Watching the SEC championship game a few weekends ago, I viewed a commercial in which the announcer assured me that bigger is better. He even implied that the statement is beyond debate: it is, he proclaimed, a self-evident fact!
From mega-stores to mega-churches, we have come to believe that size equals success. In my small hometown, progress is measured by how many franchises and big box stores open in town. Even individual success is determined by the size of our houses. Oddly, as the size of the American family has decreased considerably, the size of our homes continues to increase.
Even the Church embraces this new standard of success. Recently the pastors in a nearby city met to unite and to confront the growing unrighteousness in our community—a truly noble endeavor. The first thing the pastors did upon meeting was to introduce themselves by announcing the size of their churches. The not-so-subtle implication was that the larger the church, the more successful, and the more faithful the pastor. I wondered what they would have thought of Jesus. He only had 12 disciples, and when times got tough, even that small number dwindled.
I always thought that this Bigger-is-Better mentality was a peculiarly modern American idea, but two hundred years ago Scottish minister Thomas Chalmers warned against this very notion: “Gargantuanism and the care of souls cannot exist. This is of an obvious necessity in our small villages; it is of vital necessity in our large cities.”
Chalmers nails it. And two centuries later, we still need to hear his message.
Gargantuanism and the care of souls cannot exist because largeness for the sake of largeness undermines that which our souls so desperately need: true community. Ever since the Fall, we have been alienated and isolated from God and from one another, and we have suffered as a result. Christ came to reconcile us to God and to one another. The Christian life is learning how to love God and one another better. Gargantuanism is antithetical to that effort.
Largeness undermines true community because people get lost in the crowd. People feel isolated and alone in large cities. Mega-stores make us feel small and unimportant. Even the size of our large dream homes undermines our family relationships because family members have less opportunity to interact in the same space. Family members are isolated from one another in their own homes! Sadly the same experience is often found in churches as well. A friend of mine attended a very large church for six months before an elder approached him and welcomed him as a first-time visitor. He was all alone in a huge crowd.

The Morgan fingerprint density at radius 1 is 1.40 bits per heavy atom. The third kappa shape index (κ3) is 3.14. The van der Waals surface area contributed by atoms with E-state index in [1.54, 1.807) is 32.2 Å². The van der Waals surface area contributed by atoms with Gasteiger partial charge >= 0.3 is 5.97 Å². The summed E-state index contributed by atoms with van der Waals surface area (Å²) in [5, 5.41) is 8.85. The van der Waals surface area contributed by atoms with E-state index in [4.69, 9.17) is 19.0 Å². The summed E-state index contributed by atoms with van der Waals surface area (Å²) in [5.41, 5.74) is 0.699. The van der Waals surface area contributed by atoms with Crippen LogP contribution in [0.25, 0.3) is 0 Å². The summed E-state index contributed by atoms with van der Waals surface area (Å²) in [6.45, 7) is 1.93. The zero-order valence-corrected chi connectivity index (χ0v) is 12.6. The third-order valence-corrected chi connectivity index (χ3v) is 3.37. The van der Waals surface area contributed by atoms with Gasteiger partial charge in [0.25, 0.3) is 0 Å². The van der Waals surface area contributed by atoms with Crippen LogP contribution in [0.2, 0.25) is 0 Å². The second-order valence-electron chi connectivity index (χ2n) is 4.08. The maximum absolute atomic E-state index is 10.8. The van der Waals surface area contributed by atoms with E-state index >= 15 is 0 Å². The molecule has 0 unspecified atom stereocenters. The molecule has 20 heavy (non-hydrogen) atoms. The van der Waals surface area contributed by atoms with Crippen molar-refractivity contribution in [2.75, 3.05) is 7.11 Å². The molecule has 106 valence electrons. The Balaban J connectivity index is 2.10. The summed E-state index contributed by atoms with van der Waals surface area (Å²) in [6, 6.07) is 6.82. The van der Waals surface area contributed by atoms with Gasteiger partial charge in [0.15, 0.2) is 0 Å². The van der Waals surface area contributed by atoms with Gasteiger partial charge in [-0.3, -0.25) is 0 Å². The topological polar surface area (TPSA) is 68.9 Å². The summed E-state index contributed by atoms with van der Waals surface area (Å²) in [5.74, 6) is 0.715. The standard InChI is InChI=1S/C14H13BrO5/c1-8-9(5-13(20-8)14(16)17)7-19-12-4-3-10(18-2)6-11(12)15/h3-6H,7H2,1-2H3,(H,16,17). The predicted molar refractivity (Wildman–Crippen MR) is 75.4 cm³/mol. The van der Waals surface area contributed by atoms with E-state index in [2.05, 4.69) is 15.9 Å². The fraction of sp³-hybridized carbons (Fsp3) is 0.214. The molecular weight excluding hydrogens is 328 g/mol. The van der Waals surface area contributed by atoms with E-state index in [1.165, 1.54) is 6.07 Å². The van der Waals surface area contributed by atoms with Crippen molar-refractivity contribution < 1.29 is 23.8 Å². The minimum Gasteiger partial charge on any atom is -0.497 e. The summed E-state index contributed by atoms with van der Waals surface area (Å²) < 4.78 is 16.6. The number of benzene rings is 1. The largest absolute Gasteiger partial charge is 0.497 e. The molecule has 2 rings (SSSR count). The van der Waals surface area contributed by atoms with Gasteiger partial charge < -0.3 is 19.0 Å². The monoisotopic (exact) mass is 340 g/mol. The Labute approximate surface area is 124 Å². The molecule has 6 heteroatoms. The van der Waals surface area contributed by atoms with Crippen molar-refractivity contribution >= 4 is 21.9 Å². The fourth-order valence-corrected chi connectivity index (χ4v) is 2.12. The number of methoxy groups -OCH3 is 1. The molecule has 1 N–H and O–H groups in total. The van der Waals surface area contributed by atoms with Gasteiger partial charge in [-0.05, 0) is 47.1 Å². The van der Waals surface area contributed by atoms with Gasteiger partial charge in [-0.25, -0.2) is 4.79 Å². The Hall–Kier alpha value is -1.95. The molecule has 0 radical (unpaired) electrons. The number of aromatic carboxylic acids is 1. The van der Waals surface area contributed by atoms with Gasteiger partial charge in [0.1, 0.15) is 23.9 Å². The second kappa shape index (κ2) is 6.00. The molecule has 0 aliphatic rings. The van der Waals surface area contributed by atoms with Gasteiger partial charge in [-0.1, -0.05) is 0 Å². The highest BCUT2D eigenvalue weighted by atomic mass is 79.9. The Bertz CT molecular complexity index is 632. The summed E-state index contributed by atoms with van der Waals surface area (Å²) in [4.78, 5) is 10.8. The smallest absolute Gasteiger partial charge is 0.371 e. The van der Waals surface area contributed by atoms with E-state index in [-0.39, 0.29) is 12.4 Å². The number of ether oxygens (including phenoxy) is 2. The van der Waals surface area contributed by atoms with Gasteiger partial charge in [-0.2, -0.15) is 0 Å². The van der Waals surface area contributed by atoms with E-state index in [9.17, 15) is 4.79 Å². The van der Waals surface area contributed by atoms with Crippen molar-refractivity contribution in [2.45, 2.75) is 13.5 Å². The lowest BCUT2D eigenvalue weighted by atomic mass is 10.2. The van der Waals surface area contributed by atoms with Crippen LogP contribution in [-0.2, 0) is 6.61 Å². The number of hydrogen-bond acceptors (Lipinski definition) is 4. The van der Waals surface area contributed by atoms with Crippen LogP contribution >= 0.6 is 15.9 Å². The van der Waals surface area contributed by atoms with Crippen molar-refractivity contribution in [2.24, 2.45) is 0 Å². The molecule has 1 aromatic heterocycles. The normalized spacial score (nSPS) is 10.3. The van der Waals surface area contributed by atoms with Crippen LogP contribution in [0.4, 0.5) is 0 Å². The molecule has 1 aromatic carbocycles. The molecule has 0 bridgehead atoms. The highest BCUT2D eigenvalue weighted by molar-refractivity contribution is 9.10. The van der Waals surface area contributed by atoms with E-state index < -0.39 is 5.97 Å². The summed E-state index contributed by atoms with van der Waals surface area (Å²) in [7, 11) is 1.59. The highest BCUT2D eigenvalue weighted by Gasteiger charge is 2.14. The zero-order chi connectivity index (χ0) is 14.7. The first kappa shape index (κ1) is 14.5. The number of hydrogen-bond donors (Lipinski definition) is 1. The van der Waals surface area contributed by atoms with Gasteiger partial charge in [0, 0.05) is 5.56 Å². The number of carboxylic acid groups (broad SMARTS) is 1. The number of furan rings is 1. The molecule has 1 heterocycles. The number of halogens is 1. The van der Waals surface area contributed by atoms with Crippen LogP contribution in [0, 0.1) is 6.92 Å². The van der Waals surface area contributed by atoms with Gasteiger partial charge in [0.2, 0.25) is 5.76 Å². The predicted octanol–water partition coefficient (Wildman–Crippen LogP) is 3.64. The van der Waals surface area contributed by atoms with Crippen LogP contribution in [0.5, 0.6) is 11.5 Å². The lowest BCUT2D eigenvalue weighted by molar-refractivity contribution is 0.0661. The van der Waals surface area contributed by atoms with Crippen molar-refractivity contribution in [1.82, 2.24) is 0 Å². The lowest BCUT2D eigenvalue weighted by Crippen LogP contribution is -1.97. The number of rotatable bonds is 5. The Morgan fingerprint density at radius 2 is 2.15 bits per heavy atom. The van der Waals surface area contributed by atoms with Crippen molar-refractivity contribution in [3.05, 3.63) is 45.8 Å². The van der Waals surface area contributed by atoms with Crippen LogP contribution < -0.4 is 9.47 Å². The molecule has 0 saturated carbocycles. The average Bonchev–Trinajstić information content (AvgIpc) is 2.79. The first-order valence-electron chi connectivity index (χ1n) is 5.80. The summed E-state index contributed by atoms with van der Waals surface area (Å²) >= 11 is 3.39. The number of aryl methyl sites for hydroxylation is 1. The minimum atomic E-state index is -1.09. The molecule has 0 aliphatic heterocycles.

“Community” is quickly becoming a new Christian buzzword. Browsing church websites, I read all about “fostering Christian community”. But mostly it’s nothing more than jargon. One pastor who extolled the importance of nurturing community told me that his members have as much community as their busy lives allow. But that response misses the point.
Community is not built in the spare moments of our busy lives. True community must be deliberately cultivated. It takes work and it takes time—lots of time. And we can only devote lots of time to a small group of people. That’s the reality.
As the world gets bigger and more impersonal and as people continue to struggle with postmodern feelings of alienation, isolation, and intense loneliness, Christians have a wonderful opportunity to minister by drawing smaller circles. We can each devote our energy and time to a small group of people: caring for their needs, encouraging them to persevere, serving them in love. Becoming smaller often leads to a bigger life—bigger as we experience the blessings of cultivating relationships and building true community.
That’s one of the things that I love about the CiRCE conference. The conference is deliberately limited in size. And I have personally benefited from this decision. Attending the conference is much more than hearing great speakers—you can purchase conference mp3s if that’s your only desire. No, for me, the conference is all about relationships and community. I return to the conference year after year because I love the people I have met there and we spend time together laughing and encouraging one another to persevere in this overwhelming task of trying to save the world. Honestly, it feels more like a family reunion than an academic conference. The CiRCE conference has made my life bigger by being intentionally small.
Ironically, in a culture that loves BIG, we Christians often suffer from a vision of the Christian life that is so very small. As Thomas Chalmers noted, “Regardless of how large, your vision is too small.” The vision for the Christian life is enormous. I probably don’t have a big enough imagination to even come close to envisioning a truly Christian existence. But I know this: the only way for my vision to become bigger is for it to become smaller.